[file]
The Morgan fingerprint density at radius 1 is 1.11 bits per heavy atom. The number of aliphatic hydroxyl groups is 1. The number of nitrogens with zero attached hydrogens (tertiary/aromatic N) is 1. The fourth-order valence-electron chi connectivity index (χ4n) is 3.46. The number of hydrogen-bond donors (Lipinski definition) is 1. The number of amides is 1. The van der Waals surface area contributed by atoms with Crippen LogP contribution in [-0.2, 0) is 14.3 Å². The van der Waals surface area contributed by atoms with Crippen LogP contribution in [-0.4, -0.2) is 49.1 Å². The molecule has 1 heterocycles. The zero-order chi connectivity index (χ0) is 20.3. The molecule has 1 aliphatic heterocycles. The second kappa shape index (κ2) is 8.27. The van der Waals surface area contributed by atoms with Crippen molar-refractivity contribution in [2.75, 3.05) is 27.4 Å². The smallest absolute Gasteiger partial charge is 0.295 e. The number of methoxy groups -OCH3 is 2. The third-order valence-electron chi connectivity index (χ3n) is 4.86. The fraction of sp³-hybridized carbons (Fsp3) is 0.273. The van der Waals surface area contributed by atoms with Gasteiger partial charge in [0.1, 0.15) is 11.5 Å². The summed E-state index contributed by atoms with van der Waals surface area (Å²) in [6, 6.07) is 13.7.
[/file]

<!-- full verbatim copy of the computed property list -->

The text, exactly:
The Morgan fingerprint density at radius 1 is 1.11 bits per heavy atom. The number of aliphatic hydroxyl groups is 1. The number of nitrogens with zero attached hydrogens (tertiary/aromatic N) is 1. The fourth-order valence-electron chi connectivity index (χ4n) is 3.46. The number of hydrogen-bond donors (Lipinski definition) is 1. The number of amides is 1. The van der Waals surface area contributed by atoms with Crippen LogP contribution in [-0.2, 0) is 14.3 Å². The van der Waals surface area contributed by atoms with Crippen LogP contribution in [-0.4, -0.2) is 49.1 Å². The molecule has 1 heterocycles. The zero-order chi connectivity index (χ0) is 20.3. The molecule has 1 aliphatic heterocycles. The second kappa shape index (κ2) is 8.27. The van der Waals surface area contributed by atoms with Crippen molar-refractivity contribution in [2.75, 3.05) is 27.4 Å². The smallest absolute Gasteiger partial charge is 0.295 e. The number of methoxy groups -OCH3 is 2. The third-order valence-electron chi connectivity index (χ3n) is 4.86. The fraction of sp³-hybridized carbons (Fsp3) is 0.273. The van der Waals surface area contributed by atoms with Gasteiger partial charge in [0.1, 0.15) is 11.5 Å². The summed E-state index contributed by atoms with van der Waals surface area (Å²) in [6, 6.07) is 13.7.